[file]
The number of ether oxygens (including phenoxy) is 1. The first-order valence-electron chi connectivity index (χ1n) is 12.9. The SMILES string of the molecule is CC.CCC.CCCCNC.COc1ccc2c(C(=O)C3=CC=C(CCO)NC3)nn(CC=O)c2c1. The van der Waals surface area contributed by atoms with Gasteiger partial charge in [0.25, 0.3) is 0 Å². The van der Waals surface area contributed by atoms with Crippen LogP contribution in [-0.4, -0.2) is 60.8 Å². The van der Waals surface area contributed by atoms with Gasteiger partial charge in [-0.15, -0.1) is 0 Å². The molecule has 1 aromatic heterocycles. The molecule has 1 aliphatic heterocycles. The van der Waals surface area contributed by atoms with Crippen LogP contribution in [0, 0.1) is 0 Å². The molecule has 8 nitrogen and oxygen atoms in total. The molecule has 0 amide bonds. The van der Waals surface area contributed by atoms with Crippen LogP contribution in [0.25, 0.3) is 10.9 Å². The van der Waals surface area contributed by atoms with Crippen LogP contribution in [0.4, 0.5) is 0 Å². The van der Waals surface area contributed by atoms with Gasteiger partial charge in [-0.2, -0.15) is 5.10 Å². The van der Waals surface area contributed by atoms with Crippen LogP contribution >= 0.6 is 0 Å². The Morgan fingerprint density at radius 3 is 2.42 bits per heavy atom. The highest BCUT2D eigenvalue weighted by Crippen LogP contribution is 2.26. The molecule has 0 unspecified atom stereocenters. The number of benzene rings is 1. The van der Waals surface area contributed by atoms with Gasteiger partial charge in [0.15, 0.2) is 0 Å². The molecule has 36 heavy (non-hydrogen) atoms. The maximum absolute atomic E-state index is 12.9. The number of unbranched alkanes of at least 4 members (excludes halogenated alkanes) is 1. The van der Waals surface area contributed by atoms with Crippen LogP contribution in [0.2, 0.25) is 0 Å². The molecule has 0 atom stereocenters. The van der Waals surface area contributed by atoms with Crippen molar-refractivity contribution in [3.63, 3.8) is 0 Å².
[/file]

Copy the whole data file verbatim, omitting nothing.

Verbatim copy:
The number of ether oxygens (including phenoxy) is 1. The first-order valence-electron chi connectivity index (χ1n) is 12.9. The SMILES string of the molecule is CC.CCC.CCCCNC.COc1ccc2c(C(=O)C3=CC=C(CCO)NC3)nn(CC=O)c2c1. The van der Waals surface area contributed by atoms with Gasteiger partial charge in [0.25, 0.3) is 0 Å². The van der Waals surface area contributed by atoms with Crippen LogP contribution in [-0.4, -0.2) is 60.8 Å². The van der Waals surface area contributed by atoms with Gasteiger partial charge in [-0.15, -0.1) is 0 Å². The molecule has 1 aromatic heterocycles. The molecule has 1 aliphatic heterocycles. The van der Waals surface area contributed by atoms with Crippen LogP contribution in [0, 0.1) is 0 Å². The molecule has 8 nitrogen and oxygen atoms in total. The molecule has 0 amide bonds. The van der Waals surface area contributed by atoms with Crippen LogP contribution in [0.25, 0.3) is 10.9 Å². The van der Waals surface area contributed by atoms with Crippen LogP contribution in [0.4, 0.5) is 0 Å². The van der Waals surface area contributed by atoms with Gasteiger partial charge in [-0.2, -0.15) is 5.10 Å². The van der Waals surface area contributed by atoms with Crippen LogP contribution >= 0.6 is 0 Å². The Morgan fingerprint density at radius 3 is 2.42 bits per heavy atom. The highest BCUT2D eigenvalue weighted by Crippen LogP contribution is 2.26. The molecule has 0 unspecified atom stereocenters. The number of benzene rings is 1. The van der Waals surface area contributed by atoms with Gasteiger partial charge in [0.15, 0.2) is 0 Å². The molecule has 36 heavy (non-hydrogen) atoms. The maximum absolute atomic E-state index is 12.9. The number of unbranched alkanes of at least 4 members (excludes halogenated alkanes) is 1. The van der Waals surface area contributed by atoms with Crippen LogP contribution in [0.2, 0.25) is 0 Å². The molecule has 0 atom stereocenters. The van der Waals surface area contributed by atoms with Crippen molar-refractivity contribution in [3.63, 3.8) is 0 Å².